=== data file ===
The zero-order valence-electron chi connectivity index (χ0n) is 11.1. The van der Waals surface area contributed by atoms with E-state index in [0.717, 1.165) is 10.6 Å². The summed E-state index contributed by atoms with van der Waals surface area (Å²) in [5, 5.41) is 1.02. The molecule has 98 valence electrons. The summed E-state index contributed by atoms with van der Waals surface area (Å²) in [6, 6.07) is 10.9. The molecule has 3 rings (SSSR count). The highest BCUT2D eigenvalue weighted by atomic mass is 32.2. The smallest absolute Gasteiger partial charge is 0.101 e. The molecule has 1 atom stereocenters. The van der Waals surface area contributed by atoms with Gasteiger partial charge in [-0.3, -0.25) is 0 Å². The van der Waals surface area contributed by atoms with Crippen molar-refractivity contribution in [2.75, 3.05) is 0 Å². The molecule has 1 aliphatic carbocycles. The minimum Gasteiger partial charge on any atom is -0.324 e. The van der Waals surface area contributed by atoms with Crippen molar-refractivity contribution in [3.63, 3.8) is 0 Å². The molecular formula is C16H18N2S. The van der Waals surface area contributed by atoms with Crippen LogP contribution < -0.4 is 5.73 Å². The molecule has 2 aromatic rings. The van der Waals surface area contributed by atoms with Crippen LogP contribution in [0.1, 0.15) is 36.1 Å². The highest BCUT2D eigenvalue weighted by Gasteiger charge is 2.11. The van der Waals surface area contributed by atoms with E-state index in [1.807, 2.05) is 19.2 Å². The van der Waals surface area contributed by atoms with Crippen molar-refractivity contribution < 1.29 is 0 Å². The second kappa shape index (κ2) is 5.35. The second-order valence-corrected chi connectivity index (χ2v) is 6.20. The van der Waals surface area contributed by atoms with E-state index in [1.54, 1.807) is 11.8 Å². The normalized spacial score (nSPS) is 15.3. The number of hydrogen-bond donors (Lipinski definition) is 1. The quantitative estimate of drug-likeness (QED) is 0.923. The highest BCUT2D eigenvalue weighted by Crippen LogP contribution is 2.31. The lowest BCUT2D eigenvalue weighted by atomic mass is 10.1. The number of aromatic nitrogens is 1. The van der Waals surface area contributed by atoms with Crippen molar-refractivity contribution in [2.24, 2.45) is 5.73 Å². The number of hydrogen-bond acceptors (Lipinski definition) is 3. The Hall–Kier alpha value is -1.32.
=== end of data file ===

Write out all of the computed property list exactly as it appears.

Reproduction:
The zero-order valence-electron chi connectivity index (χ0n) is 11.1. The van der Waals surface area contributed by atoms with E-state index in [0.717, 1.165) is 10.6 Å². The summed E-state index contributed by atoms with van der Waals surface area (Å²) in [5, 5.41) is 1.02. The molecule has 98 valence electrons. The summed E-state index contributed by atoms with van der Waals surface area (Å²) in [6, 6.07) is 10.9. The molecule has 3 rings (SSSR count). The highest BCUT2D eigenvalue weighted by atomic mass is 32.2. The smallest absolute Gasteiger partial charge is 0.101 e. The molecule has 1 atom stereocenters. The van der Waals surface area contributed by atoms with Gasteiger partial charge in [-0.3, -0.25) is 0 Å². The van der Waals surface area contributed by atoms with Crippen molar-refractivity contribution in [2.75, 3.05) is 0 Å². The molecule has 1 aliphatic carbocycles. The minimum Gasteiger partial charge on any atom is -0.324 e. The van der Waals surface area contributed by atoms with Crippen molar-refractivity contribution in [3.63, 3.8) is 0 Å². The molecular formula is C16H18N2S. The van der Waals surface area contributed by atoms with Crippen LogP contribution < -0.4 is 5.73 Å². The molecule has 2 aromatic rings. The van der Waals surface area contributed by atoms with Crippen LogP contribution in [0.1, 0.15) is 36.1 Å². The highest BCUT2D eigenvalue weighted by Gasteiger charge is 2.11. The van der Waals surface area contributed by atoms with E-state index in [1.807, 2.05) is 19.2 Å². The van der Waals surface area contributed by atoms with Crippen molar-refractivity contribution < 1.29 is 0 Å². The second kappa shape index (κ2) is 5.35. The second-order valence-corrected chi connectivity index (χ2v) is 6.20. The van der Waals surface area contributed by atoms with E-state index in [1.54, 1.807) is 11.8 Å². The normalized spacial score (nSPS) is 15.3. The number of hydrogen-bond donors (Lipinski definition) is 1. The quantitative estimate of drug-likeness (QED) is 0.923. The highest BCUT2D eigenvalue weighted by Crippen LogP contribution is 2.31. The lowest BCUT2D eigenvalue weighted by atomic mass is 10.1. The number of aromatic nitrogens is 1. The van der Waals surface area contributed by atoms with Crippen molar-refractivity contribution in [2.24, 2.45) is 5.73 Å². The number of hydrogen-bond acceptors (Lipinski definition) is 3. The Hall–Kier alpha value is -1.32.